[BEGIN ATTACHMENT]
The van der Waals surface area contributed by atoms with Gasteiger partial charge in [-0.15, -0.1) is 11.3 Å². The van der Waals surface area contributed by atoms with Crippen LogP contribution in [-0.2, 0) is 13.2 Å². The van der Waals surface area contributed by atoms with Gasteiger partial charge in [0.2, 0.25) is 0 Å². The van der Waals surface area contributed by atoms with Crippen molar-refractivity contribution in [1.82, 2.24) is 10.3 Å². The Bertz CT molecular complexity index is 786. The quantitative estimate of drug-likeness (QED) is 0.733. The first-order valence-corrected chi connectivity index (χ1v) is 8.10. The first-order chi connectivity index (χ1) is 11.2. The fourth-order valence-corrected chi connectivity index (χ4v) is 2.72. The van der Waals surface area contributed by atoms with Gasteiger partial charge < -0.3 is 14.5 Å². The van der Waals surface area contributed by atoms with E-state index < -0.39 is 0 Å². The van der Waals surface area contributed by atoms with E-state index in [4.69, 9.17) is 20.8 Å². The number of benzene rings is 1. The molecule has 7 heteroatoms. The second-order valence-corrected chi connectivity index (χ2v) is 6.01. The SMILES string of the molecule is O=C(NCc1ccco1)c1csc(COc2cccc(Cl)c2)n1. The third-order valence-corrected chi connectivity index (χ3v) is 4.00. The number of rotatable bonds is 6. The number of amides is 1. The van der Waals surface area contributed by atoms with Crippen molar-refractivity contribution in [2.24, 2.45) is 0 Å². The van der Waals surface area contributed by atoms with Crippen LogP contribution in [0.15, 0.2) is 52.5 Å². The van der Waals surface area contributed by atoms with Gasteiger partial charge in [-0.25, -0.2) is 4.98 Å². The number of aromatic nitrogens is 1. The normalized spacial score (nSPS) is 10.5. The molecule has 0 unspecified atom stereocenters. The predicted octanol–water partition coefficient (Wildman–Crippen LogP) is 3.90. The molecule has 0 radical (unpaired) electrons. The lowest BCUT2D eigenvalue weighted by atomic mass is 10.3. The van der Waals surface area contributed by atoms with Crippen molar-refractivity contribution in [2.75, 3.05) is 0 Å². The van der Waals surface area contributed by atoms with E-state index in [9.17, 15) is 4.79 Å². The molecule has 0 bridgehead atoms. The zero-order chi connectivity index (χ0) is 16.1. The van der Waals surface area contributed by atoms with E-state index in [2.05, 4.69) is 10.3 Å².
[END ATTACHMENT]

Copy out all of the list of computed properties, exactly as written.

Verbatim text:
The van der Waals surface area contributed by atoms with Gasteiger partial charge in [-0.15, -0.1) is 11.3 Å². The van der Waals surface area contributed by atoms with Crippen LogP contribution in [-0.2, 0) is 13.2 Å². The van der Waals surface area contributed by atoms with Gasteiger partial charge in [0.2, 0.25) is 0 Å². The van der Waals surface area contributed by atoms with Crippen molar-refractivity contribution in [1.82, 2.24) is 10.3 Å². The Bertz CT molecular complexity index is 786. The quantitative estimate of drug-likeness (QED) is 0.733. The first-order valence-corrected chi connectivity index (χ1v) is 8.10. The first-order chi connectivity index (χ1) is 11.2. The fourth-order valence-corrected chi connectivity index (χ4v) is 2.72. The van der Waals surface area contributed by atoms with Gasteiger partial charge < -0.3 is 14.5 Å². The van der Waals surface area contributed by atoms with E-state index < -0.39 is 0 Å². The van der Waals surface area contributed by atoms with E-state index in [4.69, 9.17) is 20.8 Å². The number of benzene rings is 1. The molecule has 7 heteroatoms. The second-order valence-corrected chi connectivity index (χ2v) is 6.01. The SMILES string of the molecule is O=C(NCc1ccco1)c1csc(COc2cccc(Cl)c2)n1. The third-order valence-corrected chi connectivity index (χ3v) is 4.00. The number of rotatable bonds is 6. The number of amides is 1. The van der Waals surface area contributed by atoms with Crippen molar-refractivity contribution in [2.24, 2.45) is 0 Å². The van der Waals surface area contributed by atoms with Crippen LogP contribution in [0.15, 0.2) is 52.5 Å². The van der Waals surface area contributed by atoms with Gasteiger partial charge in [-0.25, -0.2) is 4.98 Å². The number of aromatic nitrogens is 1. The normalized spacial score (nSPS) is 10.5. The molecule has 0 unspecified atom stereocenters. The predicted octanol–water partition coefficient (Wildman–Crippen LogP) is 3.90. The molecule has 0 radical (unpaired) electrons. The lowest BCUT2D eigenvalue weighted by atomic mass is 10.3. The van der Waals surface area contributed by atoms with Crippen molar-refractivity contribution in [2.75, 3.05) is 0 Å². The van der Waals surface area contributed by atoms with E-state index in [9.17, 15) is 4.79 Å². The molecule has 0 bridgehead atoms. The zero-order chi connectivity index (χ0) is 16.1. The van der Waals surface area contributed by atoms with E-state index in [2.05, 4.69) is 10.3 Å².